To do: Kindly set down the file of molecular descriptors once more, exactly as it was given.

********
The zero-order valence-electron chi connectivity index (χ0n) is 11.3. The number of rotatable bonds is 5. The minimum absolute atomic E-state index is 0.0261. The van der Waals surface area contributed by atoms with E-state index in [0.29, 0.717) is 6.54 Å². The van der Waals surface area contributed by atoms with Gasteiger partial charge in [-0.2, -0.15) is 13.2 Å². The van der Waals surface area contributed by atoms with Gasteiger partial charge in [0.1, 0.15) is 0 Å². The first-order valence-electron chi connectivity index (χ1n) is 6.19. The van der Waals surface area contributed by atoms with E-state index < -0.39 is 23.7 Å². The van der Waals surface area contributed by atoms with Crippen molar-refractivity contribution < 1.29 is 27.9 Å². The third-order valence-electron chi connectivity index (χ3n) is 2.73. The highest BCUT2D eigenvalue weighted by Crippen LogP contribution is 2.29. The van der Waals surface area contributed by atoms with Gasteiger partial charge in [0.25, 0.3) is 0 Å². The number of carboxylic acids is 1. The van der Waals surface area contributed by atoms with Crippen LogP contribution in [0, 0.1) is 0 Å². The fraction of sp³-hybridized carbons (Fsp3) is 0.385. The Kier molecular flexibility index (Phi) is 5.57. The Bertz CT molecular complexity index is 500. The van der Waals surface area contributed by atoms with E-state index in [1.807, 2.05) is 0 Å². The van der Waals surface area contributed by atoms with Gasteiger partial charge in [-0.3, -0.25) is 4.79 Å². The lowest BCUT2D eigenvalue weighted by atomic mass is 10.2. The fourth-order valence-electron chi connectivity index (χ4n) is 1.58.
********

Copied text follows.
The zero-order valence-electron chi connectivity index (χ0n) is 11.3. The number of rotatable bonds is 5. The minimum absolute atomic E-state index is 0.0261. The van der Waals surface area contributed by atoms with E-state index in [0.29, 0.717) is 6.54 Å². The van der Waals surface area contributed by atoms with Gasteiger partial charge in [-0.2, -0.15) is 13.2 Å². The van der Waals surface area contributed by atoms with Gasteiger partial charge in [0.1, 0.15) is 0 Å². The first-order valence-electron chi connectivity index (χ1n) is 6.19. The van der Waals surface area contributed by atoms with E-state index < -0.39 is 23.7 Å². The van der Waals surface area contributed by atoms with Crippen molar-refractivity contribution < 1.29 is 27.9 Å². The third-order valence-electron chi connectivity index (χ3n) is 2.73. The highest BCUT2D eigenvalue weighted by Crippen LogP contribution is 2.29. The van der Waals surface area contributed by atoms with Gasteiger partial charge in [0.25, 0.3) is 0 Å². The number of carboxylic acids is 1. The van der Waals surface area contributed by atoms with Crippen LogP contribution in [0, 0.1) is 0 Å². The fraction of sp³-hybridized carbons (Fsp3) is 0.385. The Kier molecular flexibility index (Phi) is 5.57. The Bertz CT molecular complexity index is 500. The van der Waals surface area contributed by atoms with E-state index in [1.807, 2.05) is 0 Å². The van der Waals surface area contributed by atoms with Gasteiger partial charge in [-0.3, -0.25) is 4.79 Å². The lowest BCUT2D eigenvalue weighted by atomic mass is 10.2. The fourth-order valence-electron chi connectivity index (χ4n) is 1.58.